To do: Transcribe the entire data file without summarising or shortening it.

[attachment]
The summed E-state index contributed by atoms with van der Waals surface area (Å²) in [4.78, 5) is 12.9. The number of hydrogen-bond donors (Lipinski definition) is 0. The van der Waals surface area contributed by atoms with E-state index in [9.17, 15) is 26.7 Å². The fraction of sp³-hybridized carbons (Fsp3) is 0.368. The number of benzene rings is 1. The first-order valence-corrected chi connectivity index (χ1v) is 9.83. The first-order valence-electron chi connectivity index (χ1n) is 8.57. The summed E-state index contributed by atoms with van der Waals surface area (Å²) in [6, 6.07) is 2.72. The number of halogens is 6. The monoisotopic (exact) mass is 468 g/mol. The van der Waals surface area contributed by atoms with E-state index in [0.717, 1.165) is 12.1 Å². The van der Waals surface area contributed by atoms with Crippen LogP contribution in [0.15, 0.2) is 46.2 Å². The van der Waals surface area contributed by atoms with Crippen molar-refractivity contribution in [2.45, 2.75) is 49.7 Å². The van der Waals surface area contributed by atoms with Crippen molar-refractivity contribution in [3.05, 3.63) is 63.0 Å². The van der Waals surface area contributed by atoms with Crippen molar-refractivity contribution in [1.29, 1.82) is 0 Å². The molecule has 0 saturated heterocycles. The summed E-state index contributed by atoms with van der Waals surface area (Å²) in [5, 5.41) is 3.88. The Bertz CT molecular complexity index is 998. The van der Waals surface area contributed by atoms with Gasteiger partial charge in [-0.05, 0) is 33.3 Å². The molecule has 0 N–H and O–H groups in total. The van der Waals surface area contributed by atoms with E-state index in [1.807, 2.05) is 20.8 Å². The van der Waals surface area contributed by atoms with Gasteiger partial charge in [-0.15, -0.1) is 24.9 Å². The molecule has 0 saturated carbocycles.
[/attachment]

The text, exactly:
The summed E-state index contributed by atoms with van der Waals surface area (Å²) in [4.78, 5) is 12.9. The number of hydrogen-bond donors (Lipinski definition) is 0. The van der Waals surface area contributed by atoms with E-state index in [9.17, 15) is 26.7 Å². The fraction of sp³-hybridized carbons (Fsp3) is 0.368. The number of benzene rings is 1. The first-order valence-corrected chi connectivity index (χ1v) is 9.83. The first-order valence-electron chi connectivity index (χ1n) is 8.57. The summed E-state index contributed by atoms with van der Waals surface area (Å²) in [6, 6.07) is 2.72. The number of halogens is 6. The monoisotopic (exact) mass is 468 g/mol. The van der Waals surface area contributed by atoms with E-state index in [0.717, 1.165) is 12.1 Å². The van der Waals surface area contributed by atoms with Crippen LogP contribution in [0.15, 0.2) is 46.2 Å². The van der Waals surface area contributed by atoms with Crippen molar-refractivity contribution in [2.45, 2.75) is 49.7 Å². The van der Waals surface area contributed by atoms with Crippen molar-refractivity contribution in [3.05, 3.63) is 63.0 Å². The van der Waals surface area contributed by atoms with Crippen molar-refractivity contribution in [1.29, 1.82) is 0 Å². The molecule has 0 saturated heterocycles. The summed E-state index contributed by atoms with van der Waals surface area (Å²) in [5, 5.41) is 3.88. The Bertz CT molecular complexity index is 998. The van der Waals surface area contributed by atoms with Gasteiger partial charge in [-0.05, 0) is 33.3 Å². The molecule has 0 N–H and O–H groups in total. The van der Waals surface area contributed by atoms with E-state index in [1.807, 2.05) is 20.8 Å². The van der Waals surface area contributed by atoms with Gasteiger partial charge in [-0.15, -0.1) is 24.9 Å². The molecule has 0 saturated carbocycles.